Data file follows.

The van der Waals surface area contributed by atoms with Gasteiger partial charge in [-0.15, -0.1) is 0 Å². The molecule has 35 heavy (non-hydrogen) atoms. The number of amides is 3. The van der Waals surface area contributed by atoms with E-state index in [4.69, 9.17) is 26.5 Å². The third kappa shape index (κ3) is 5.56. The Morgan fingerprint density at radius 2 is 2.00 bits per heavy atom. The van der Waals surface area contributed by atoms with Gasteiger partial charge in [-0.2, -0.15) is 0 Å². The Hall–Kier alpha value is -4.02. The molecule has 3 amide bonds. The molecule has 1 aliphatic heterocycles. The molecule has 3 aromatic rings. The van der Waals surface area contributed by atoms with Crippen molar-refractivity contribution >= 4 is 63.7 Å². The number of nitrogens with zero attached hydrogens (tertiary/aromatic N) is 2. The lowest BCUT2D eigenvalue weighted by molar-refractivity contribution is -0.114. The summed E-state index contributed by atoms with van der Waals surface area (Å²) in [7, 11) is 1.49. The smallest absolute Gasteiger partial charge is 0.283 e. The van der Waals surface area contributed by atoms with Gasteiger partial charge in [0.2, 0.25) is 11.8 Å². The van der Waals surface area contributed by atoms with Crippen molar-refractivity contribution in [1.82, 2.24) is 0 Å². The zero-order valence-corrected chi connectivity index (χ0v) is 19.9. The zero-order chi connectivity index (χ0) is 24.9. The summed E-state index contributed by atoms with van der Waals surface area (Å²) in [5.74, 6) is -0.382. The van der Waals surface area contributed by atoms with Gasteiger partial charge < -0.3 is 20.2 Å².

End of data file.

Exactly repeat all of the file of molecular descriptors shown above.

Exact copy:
The van der Waals surface area contributed by atoms with Gasteiger partial charge in [-0.15, -0.1) is 0 Å². The molecule has 35 heavy (non-hydrogen) atoms. The number of amides is 3. The van der Waals surface area contributed by atoms with E-state index in [4.69, 9.17) is 26.5 Å². The third kappa shape index (κ3) is 5.56. The Morgan fingerprint density at radius 2 is 2.00 bits per heavy atom. The van der Waals surface area contributed by atoms with Gasteiger partial charge in [-0.2, -0.15) is 0 Å². The Hall–Kier alpha value is -4.02. The molecule has 3 amide bonds. The molecule has 1 aliphatic heterocycles. The molecule has 3 aromatic rings. The van der Waals surface area contributed by atoms with Crippen molar-refractivity contribution >= 4 is 63.7 Å². The number of nitrogens with zero attached hydrogens (tertiary/aromatic N) is 2. The lowest BCUT2D eigenvalue weighted by molar-refractivity contribution is -0.114. The summed E-state index contributed by atoms with van der Waals surface area (Å²) in [7, 11) is 1.49. The smallest absolute Gasteiger partial charge is 0.283 e. The van der Waals surface area contributed by atoms with Gasteiger partial charge in [0.2, 0.25) is 11.8 Å². The van der Waals surface area contributed by atoms with Crippen molar-refractivity contribution in [1.82, 2.24) is 0 Å². The zero-order valence-corrected chi connectivity index (χ0v) is 19.9. The zero-order chi connectivity index (χ0) is 24.9. The summed E-state index contributed by atoms with van der Waals surface area (Å²) in [5.74, 6) is -0.382. The van der Waals surface area contributed by atoms with Gasteiger partial charge < -0.3 is 20.2 Å².